How has shooting hoops with the "older kids" manifested into so much stress it makes us want to lose our lunch in the stands?? Does making this free throw really change his future?? What if he misses it?? (Maybe that's why some parents want to vomit) Maybe it's because they (parents and coaches) put more value in winning than they do in TEACHING their children how to try their best and hold nothing back and then how to RESPOND no matter the outcome (whether win or loss). I wish I was done here. But I'm not... It gets UGLY.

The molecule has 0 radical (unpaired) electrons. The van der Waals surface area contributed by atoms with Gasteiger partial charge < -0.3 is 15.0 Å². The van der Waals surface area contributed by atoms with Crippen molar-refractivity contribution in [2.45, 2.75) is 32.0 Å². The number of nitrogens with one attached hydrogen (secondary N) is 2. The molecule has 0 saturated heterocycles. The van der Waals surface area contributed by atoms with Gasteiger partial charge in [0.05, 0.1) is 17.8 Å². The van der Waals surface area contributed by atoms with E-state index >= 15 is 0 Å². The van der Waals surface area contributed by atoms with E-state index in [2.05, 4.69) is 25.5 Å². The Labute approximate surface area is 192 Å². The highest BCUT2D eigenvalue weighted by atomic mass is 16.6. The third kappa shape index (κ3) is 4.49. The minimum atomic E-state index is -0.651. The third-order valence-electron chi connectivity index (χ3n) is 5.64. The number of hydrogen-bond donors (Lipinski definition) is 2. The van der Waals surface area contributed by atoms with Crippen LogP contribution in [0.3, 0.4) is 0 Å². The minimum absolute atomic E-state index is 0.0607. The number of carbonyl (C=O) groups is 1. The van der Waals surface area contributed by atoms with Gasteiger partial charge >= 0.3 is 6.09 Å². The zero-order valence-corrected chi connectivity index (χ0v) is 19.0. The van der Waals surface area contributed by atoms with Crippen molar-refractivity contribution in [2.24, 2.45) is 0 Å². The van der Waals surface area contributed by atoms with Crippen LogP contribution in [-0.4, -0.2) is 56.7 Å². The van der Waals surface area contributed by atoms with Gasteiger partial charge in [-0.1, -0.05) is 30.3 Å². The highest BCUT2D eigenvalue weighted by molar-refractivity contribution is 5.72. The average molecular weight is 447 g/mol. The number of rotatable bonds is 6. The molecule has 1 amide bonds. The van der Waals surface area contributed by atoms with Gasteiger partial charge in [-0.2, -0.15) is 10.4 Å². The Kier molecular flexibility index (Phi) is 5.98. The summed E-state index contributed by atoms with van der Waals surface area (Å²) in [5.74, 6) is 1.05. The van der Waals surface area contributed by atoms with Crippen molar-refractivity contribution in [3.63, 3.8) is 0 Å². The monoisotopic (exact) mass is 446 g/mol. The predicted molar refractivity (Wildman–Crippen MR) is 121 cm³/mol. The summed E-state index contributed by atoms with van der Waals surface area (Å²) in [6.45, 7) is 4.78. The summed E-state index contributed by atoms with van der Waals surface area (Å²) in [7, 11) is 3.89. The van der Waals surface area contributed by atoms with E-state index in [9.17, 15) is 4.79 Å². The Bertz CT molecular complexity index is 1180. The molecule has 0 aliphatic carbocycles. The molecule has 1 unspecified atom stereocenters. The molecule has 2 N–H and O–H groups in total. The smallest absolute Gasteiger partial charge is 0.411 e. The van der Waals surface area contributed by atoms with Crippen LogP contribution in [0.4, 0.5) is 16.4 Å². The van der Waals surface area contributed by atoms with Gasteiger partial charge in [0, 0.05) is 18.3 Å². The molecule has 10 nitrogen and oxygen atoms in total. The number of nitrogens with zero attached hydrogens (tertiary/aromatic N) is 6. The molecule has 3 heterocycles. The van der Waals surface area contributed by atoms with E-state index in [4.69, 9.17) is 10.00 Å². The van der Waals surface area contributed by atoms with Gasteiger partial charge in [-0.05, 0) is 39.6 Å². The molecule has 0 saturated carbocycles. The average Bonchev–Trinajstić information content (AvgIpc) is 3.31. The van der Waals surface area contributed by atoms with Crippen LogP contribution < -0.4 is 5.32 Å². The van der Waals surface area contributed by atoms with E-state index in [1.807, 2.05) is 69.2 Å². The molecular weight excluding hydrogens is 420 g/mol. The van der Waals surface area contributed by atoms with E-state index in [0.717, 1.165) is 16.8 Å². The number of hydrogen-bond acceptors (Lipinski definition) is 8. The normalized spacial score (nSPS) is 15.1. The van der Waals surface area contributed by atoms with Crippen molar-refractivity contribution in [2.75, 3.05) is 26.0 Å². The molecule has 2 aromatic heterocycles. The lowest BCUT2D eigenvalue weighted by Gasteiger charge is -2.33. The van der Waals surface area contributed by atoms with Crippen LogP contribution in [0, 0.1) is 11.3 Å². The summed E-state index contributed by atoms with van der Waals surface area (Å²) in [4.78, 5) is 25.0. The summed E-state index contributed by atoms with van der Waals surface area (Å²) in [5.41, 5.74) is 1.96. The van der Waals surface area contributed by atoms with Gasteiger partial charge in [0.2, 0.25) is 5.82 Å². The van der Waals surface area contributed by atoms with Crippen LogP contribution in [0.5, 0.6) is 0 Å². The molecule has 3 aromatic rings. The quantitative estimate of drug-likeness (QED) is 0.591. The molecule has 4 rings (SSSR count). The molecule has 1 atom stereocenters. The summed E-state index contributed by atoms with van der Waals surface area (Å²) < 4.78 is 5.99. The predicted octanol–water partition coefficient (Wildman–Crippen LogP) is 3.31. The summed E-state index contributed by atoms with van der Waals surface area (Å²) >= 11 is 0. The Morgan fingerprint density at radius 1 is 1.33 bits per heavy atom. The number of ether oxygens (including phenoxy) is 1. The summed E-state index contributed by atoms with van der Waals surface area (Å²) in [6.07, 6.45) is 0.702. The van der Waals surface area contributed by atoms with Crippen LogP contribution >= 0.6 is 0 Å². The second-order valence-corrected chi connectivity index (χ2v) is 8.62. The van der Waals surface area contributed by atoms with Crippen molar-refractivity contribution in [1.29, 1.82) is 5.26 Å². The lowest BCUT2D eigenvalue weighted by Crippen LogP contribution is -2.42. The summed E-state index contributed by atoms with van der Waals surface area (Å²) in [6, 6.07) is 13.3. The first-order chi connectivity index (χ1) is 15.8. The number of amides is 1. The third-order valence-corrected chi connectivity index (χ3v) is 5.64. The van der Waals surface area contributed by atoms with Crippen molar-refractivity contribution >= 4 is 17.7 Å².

Something is not right:
Doping, cheating, scandal, murder?? What is going on?? These things hit the news and ESPN and I never remember hearing about them when I was watching ESPN or watching the Bulls when I was a kid. SO what has changed?? Bad news about sports is not limited to just professional athletes. Educators, social workers, doctors, psychologists and other professionals working with children have been sounding the alarm as well:
There's reason for concern:
"Are youngsters from 12 years of age sufficiently mature enough and emotionally stable to engage in traveling 2,000 miles to play in sporting events in front of 8-9 thousand spectators?" -- N.Y Times, 1952
Professionals are highlighting the "dark side" of youth sports, including:
Thank you for reading! Play Ball! --- BUT have tons of fun!